I was convinced this book was going to be a load of saucy rubbish, but actually, it was quite good! At first glance you'd think this was just going to be a Fifty Shades of Grey semi-porn piece of pulp, but I found it quite amusing and well written. The story is set in Regency England and involves the redheaded and beautiful Georgiana Black, and her betrothed Marcus Beckenham who separate after a misunderstanding. Six years later they again cross paths and realise they are still wildly attracted to each other, but refuse to get together. Beckenham invites a group of ladies to his home in a similar style to The Bachelor, getting to know each woman and deciding who he will choose to marry. Georgiana's sister Violet is one of them, and she convinces Georgiana to accompany her on the week long stay at Beckenham's where, of course, Georgiana and Beckenham are torn between resistance and submission to their true desires.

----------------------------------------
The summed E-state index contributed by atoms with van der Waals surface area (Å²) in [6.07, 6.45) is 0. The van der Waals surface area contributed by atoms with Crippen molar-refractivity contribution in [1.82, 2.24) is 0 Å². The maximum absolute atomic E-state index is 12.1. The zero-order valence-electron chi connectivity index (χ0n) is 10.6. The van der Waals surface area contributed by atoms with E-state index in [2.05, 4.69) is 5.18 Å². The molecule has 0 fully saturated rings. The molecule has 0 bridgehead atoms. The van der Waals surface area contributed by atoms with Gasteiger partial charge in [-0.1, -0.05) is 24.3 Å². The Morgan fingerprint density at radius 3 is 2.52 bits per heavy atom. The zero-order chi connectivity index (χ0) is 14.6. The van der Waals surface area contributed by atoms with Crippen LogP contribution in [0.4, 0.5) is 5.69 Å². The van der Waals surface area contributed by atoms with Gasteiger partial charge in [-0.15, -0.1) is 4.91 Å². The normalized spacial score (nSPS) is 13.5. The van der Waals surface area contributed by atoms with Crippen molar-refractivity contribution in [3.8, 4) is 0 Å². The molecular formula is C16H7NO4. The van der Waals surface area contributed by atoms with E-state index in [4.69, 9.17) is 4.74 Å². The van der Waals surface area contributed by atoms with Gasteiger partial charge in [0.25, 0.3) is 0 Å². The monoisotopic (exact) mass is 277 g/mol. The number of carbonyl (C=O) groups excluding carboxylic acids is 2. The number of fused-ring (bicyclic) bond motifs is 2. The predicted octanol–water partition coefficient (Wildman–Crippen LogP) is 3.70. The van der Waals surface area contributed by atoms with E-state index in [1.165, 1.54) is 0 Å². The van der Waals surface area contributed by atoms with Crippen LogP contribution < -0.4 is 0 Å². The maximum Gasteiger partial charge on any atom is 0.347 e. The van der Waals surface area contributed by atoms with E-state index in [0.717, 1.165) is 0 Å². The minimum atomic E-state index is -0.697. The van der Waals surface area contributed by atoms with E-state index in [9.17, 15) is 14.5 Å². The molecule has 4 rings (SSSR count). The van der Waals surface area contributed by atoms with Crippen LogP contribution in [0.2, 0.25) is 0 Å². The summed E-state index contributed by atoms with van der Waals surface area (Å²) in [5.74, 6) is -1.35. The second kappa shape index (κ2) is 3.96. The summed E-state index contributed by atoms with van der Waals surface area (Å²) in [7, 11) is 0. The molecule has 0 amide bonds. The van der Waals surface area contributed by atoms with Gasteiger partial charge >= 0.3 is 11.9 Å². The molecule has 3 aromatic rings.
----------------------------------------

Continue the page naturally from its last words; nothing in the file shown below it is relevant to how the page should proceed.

This book was such a pleasant surprise with its well-developed characters, romantic setting and the author's impressive vocabulary.
 I thoroughly enjoyed it!

My rating ****

Kick Back

This book has been on my shelves for a very long while, but it looked like a quick read so I finally gave it a go. Val McDermid writes well. Her P.I. Kate Brannigan is a determined character, and manages to put up with her partner Richard, who is a pain! Brannigan's quips are amusing and made me laugh. However, the thing with this book is that for a mystery story it is too tame. I think, if you are going to write about crime it has to involve murder, which I know sounds morbid, but otherwise it's just too run-of-the-mill. There is a spectacular death in the book, but it is only really an aside. The three crimes in this story involved stealing or fraud which, while probably exciting in the average Joe's life, were too dull for a detective story. was amusing, but forgettable.

My rating **